Obstacles in the way of the National Recognition of Prior Learning System in South Africa 6


I read the SAQA document entitled “Lifelong Learning at the Centre: the National Recognition of Prior Learning (RPL) system in South Africa” with interest. It is, indeed, a well-researched report and SAQA should be congratulated with the progress that they have made in establishing RPL as a tool by means of which to address access to learning and redress challenges.

In my opinion the numbers of people who can potentially benefit from RPL quoted in the report are extremely conservative. The real figure is probably much higher. Unfortunately there are a number of obstacles in the way of achieving the potential benefits that RPL hold for redress, lifelong learning and, ultimately, employment. The following are such obstacles.

  • Lack of cooperation between stakeholders. Learning institutions are supposed to support the quality assurance policies of the quality assurance bodies that accredited them. And yet, some quality assurance bodies accuse learning institutions of copyright infringements when they align their RPL policies with the policies of said bodies. They do not understand that their policies are supposed to serve as the foundation for RPL on lower levels.
  • Some quality assurance bodies only recognise RPL for the purpose of gaining access into further learning. They rigidly ignore other opportunities to promote lifelong learning by also utilising RPL for certification, crediting, improved promotion and remuneration, and to redress political and social injustices.
  • The “50% rule” is jealously applied. This rule is a huge obstacle in the way of objective and flexible recognition of prior learning. One wonders if, perhaps, learning institutions, especially universities, are not using it to protect their client base and to polish their image.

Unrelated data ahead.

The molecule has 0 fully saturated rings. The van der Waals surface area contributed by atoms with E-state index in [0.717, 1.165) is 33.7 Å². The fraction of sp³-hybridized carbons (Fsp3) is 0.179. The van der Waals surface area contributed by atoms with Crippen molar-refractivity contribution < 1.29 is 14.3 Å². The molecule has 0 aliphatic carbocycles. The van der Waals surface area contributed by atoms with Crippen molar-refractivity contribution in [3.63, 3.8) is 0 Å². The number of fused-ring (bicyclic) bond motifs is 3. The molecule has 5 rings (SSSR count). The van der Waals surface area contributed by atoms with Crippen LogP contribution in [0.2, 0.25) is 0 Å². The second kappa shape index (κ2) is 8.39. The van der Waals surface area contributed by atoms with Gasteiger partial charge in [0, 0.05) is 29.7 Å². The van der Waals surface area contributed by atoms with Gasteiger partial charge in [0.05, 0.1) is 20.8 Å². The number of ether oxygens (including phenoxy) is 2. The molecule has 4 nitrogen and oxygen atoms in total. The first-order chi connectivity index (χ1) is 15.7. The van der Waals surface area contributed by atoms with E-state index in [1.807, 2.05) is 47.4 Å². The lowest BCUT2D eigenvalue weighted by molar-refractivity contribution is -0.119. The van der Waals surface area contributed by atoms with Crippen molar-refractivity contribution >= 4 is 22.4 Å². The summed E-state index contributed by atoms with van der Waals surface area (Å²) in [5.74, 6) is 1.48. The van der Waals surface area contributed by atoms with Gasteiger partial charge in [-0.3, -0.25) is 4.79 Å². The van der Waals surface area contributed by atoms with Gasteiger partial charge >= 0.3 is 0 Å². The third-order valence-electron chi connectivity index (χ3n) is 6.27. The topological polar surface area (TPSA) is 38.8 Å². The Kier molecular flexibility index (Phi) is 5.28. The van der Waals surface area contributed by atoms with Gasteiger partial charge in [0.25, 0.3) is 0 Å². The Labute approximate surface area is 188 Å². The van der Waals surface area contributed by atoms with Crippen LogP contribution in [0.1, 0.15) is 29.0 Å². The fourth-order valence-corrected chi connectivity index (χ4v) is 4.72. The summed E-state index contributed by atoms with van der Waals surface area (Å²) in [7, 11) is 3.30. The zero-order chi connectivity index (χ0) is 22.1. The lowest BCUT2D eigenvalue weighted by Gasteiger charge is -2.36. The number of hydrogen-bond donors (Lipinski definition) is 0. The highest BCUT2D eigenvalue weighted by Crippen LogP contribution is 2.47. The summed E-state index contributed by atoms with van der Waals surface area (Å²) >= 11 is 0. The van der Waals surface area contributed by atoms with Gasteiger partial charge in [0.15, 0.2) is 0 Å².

• Quality assurance bodies claim that the same set of credits cannot be transferred to more than one qualification. This is a rigid, short-sighted and senseless stance.

In closing, SAQA’s stance of recognising RPL for access and for credits and towards the granting of whole qualifications testifies to a holistic and open-minded approach that supports the objective of the National Skills Development Strategy. Focusing on what has been learned rather than on the status of the institution, organisation, place or context where the learning was obtained shows that they truly understand the meaning and purpose of RPL. Excellent work.

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6 thoughts on “Obstacles in the way of the National Recognition of Prior Learning System in South Africa

  • Heidi D Edwards

    In agreement with you Hannes – it appears as if the practical application of RPL is a problem (regardless if FET / PSET or HET).
    Many Providers charge prohibitive amounts to process one Candidate and many Providers do not want to process only one Candidate.
    Having been at the receiving end of a few such high quotes, it feels to me as if some Providers try and recoup development costs + implementation costs + assessment costs from each Candidate – not quite the right formula methinks.